If you’re training for a marathon or half, you likely have a fairly specific fitness schedule that details how many days a week to run. If an event isn’t on the calendar, you might just log some miles here and there, willy-nilly, on whatever days you feel like it. But even if race performance isn’t on your radar, it pays off to pay attention to the number of days you’re running each week.
Whether you hope to BQ (Boston qualify) or just reach the finish line, to unwind or burn some extra calories, it’s crucial to consider how often you’re lacing up your sneaks if you want to get the most out of it. “I’d say the biggest reason you want some sort of regular schedule to running is the more you do, the better you feel doing it,” says Malindi Elmore, an Olympic runner and coach at the Run S.M.A.R.T. Project. “If you’re running once or twice a week or irregularly, you don’t get into a good rhythm—so it always feels hard. It takes a certain level of running fitness to feel good.”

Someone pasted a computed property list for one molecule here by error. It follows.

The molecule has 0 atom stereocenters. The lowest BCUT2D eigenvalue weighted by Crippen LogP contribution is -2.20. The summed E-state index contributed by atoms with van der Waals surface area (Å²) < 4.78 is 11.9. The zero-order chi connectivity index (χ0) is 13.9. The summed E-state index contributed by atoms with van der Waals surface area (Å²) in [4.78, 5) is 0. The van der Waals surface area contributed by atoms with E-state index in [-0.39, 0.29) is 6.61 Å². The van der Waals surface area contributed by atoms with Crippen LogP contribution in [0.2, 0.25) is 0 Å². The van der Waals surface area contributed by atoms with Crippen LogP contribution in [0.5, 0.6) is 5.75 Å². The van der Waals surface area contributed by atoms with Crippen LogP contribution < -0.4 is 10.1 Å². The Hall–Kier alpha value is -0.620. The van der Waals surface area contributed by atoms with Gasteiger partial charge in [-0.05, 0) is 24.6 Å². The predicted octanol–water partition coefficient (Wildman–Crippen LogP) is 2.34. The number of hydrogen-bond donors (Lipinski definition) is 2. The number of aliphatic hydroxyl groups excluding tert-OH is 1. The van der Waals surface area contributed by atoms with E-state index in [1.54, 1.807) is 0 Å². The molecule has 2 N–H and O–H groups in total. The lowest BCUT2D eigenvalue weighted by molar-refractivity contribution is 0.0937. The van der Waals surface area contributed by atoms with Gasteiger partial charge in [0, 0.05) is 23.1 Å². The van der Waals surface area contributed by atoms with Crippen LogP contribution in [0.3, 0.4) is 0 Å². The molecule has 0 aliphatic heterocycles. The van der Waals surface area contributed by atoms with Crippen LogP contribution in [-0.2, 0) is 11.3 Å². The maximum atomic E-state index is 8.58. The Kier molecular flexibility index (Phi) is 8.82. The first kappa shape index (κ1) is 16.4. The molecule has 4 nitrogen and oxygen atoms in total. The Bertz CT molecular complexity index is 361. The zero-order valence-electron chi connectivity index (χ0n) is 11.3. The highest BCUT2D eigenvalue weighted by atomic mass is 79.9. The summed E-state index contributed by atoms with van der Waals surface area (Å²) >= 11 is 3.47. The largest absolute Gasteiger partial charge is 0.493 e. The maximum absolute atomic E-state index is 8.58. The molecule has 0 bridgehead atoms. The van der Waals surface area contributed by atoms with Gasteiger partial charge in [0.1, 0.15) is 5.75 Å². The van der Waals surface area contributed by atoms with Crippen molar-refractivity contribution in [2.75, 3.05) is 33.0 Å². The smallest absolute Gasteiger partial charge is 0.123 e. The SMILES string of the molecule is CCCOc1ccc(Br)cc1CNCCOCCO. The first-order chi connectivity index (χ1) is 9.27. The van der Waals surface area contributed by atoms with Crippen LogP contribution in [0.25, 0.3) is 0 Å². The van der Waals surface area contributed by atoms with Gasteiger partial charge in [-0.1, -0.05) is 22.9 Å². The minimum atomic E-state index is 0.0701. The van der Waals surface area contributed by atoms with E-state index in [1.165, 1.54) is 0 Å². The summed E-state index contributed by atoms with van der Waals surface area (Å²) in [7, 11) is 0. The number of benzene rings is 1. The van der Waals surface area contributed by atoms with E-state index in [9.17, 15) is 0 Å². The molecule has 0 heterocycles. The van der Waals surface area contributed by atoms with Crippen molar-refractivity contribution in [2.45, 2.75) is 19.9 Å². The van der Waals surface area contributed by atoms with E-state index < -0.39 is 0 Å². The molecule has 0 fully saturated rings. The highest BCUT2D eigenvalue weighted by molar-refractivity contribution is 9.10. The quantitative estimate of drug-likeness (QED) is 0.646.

It’s crucial to consider how often you’re lacing up your sneaks if you want to get the most out of it.
On the other hand, pound the pavement or hit the treadmill too often and you can end up sick, injured, tired, and burned out. It’s all about finding a happy medium.
Of course, that happy medium is different for everyone. “It’s very dependent on the person,” says Shiva Douse, co-founder of RacePace running studio in Houston. “When we build a plan, we think about three different components. Whether you’re getting ready for a race or are just a recreational runner, these three components apply: your history as a runner, your goal, and all the other factors in life that can affect your ability to run on a daily basis—like time commitments and how much you sleep.”